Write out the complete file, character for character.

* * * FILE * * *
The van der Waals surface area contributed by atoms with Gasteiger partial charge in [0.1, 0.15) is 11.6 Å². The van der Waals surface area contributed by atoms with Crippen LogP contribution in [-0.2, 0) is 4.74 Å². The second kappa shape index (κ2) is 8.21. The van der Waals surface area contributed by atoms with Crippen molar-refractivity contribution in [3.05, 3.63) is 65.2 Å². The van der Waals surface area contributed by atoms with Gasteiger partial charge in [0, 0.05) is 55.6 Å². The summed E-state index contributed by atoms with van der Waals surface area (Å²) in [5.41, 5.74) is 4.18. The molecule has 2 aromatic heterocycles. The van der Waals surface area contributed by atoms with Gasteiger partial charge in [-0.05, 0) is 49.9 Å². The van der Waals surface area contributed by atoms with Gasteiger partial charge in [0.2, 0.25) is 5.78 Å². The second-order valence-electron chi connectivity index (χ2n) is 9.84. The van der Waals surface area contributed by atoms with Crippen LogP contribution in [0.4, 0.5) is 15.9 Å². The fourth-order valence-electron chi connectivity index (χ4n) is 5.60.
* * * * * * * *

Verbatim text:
The van der Waals surface area contributed by atoms with Gasteiger partial charge in [0.1, 0.15) is 11.6 Å². The van der Waals surface area contributed by atoms with Crippen LogP contribution in [-0.2, 0) is 4.74 Å². The second kappa shape index (κ2) is 8.21. The van der Waals surface area contributed by atoms with Crippen molar-refractivity contribution in [3.05, 3.63) is 65.2 Å². The van der Waals surface area contributed by atoms with Gasteiger partial charge in [0, 0.05) is 55.6 Å². The summed E-state index contributed by atoms with van der Waals surface area (Å²) in [5.41, 5.74) is 4.18. The molecule has 2 aromatic heterocycles. The van der Waals surface area contributed by atoms with Gasteiger partial charge in [-0.05, 0) is 49.9 Å². The van der Waals surface area contributed by atoms with Gasteiger partial charge in [0.2, 0.25) is 5.78 Å². The second-order valence-electron chi connectivity index (χ2n) is 9.84. The van der Waals surface area contributed by atoms with Crippen LogP contribution in [0.4, 0.5) is 15.9 Å². The fourth-order valence-electron chi connectivity index (χ4n) is 5.60.